Beyond its CEO being a laughable Rand
Is Whole Foods Losing Its Sustainable Luster? | Every Kitchen Table
After acquiring 19 regional chains since 1991, beginning with New Orleans-based Whole Food Company and ending with its recent $565 million acquisition of Wild Oats (#2 national chain with 110 stores, compared to Whole Foods’ 191 stores), the resulting natural foods landscape now resembles the highly concentrated, conventional food retail space more than it does the regional food systems that sustainable food advocates identify as key to improving the food we eat.
The problem with Whole Foods isn’t necessarily its management or financial performance; it’s that the company has morphed into what amounts to a “sustainable” version of Wal-Mart and Kroger and every other multi-billion dollar supermarket chain. ...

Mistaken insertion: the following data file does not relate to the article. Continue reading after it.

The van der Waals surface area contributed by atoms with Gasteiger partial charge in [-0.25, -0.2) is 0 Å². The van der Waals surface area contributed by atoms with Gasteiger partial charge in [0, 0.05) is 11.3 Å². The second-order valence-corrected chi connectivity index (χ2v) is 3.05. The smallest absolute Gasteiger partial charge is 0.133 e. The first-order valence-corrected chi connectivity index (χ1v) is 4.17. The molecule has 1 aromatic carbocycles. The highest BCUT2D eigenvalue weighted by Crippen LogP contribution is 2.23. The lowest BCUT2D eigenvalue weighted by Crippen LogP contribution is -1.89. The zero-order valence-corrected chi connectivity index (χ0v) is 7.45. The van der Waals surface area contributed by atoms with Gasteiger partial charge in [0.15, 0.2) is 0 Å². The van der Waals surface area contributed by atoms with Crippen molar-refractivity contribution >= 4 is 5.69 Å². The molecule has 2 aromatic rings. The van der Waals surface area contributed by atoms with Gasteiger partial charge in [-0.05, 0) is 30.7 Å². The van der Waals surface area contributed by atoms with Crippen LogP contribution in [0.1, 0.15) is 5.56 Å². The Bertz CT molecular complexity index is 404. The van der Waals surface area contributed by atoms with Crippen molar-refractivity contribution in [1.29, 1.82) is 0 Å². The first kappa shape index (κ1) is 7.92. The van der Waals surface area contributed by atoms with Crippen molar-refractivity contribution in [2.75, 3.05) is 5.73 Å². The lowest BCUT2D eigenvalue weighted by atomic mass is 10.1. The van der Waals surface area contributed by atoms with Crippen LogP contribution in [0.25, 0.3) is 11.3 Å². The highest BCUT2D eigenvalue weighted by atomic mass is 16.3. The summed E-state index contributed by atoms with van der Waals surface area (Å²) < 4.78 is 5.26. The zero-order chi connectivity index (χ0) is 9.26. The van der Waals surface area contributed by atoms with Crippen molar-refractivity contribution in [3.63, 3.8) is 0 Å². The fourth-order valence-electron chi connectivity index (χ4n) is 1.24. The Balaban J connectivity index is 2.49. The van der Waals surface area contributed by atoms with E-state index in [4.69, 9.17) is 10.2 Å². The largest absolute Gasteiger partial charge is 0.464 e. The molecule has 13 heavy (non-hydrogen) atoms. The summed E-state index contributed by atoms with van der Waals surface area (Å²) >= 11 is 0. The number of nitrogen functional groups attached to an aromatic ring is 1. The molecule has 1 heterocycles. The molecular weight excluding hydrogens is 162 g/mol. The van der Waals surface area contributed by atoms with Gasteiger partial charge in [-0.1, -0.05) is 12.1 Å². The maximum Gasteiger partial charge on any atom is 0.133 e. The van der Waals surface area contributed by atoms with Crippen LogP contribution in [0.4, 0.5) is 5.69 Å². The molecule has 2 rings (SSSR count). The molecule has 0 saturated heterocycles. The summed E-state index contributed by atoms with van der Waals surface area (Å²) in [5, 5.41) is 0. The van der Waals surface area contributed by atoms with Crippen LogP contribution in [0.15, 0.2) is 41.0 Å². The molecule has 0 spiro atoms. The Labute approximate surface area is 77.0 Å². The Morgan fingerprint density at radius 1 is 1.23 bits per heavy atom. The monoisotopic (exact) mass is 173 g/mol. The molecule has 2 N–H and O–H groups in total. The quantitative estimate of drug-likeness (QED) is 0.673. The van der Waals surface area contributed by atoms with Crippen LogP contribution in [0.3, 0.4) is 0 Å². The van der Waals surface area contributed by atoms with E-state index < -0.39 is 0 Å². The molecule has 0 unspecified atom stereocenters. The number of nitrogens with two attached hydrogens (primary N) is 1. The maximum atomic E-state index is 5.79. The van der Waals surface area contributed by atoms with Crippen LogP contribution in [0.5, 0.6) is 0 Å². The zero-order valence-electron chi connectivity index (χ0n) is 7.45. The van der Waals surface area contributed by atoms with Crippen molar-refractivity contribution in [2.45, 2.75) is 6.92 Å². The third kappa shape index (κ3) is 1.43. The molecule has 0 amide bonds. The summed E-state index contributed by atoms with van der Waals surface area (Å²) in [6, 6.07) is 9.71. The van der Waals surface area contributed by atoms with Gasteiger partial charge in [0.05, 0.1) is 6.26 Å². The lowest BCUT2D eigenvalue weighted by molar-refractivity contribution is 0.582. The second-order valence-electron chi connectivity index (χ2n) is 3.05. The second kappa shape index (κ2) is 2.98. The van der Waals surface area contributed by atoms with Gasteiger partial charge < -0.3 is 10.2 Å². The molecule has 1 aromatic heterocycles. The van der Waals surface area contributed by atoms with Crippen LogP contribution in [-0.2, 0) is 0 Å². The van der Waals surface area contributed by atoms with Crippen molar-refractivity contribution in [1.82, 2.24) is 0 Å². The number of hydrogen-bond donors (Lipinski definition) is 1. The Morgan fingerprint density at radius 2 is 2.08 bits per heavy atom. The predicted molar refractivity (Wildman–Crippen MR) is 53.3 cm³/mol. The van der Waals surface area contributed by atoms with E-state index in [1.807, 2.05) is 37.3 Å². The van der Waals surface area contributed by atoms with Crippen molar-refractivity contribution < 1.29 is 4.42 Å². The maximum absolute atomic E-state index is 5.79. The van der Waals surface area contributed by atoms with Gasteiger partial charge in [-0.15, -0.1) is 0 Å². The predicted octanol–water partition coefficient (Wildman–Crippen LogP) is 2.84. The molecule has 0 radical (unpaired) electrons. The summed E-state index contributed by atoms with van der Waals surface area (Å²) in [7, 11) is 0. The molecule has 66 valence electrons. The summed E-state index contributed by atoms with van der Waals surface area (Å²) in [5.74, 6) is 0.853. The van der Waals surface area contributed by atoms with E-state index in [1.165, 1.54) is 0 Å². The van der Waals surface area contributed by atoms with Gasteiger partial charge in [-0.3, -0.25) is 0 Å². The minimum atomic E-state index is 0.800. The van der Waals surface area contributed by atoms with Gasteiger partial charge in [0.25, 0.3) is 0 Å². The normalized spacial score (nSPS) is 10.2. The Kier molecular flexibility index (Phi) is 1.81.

There’s every indication that these massive Whole Foods “natural foods” stores will continue popping up in more regions, including smaller markets, e.g., Burlington, Vermont, a city of less than 40,000 citizens in a county barely breaking 150,000 people. Burlington is home to one of the more vibrant sustainable food communities in the country. There are no Whole Foods Markets or Trader Joes in this town. Instead, residents frequent food cooperatives, farmers markets and community supported agriculture (CSA) farms, purchasing above-average quantities of food from local farms and processors.
Whole Foods entering markets like Burlington begins the systematic weakening of the fabric of such vibrant regional food economies. ...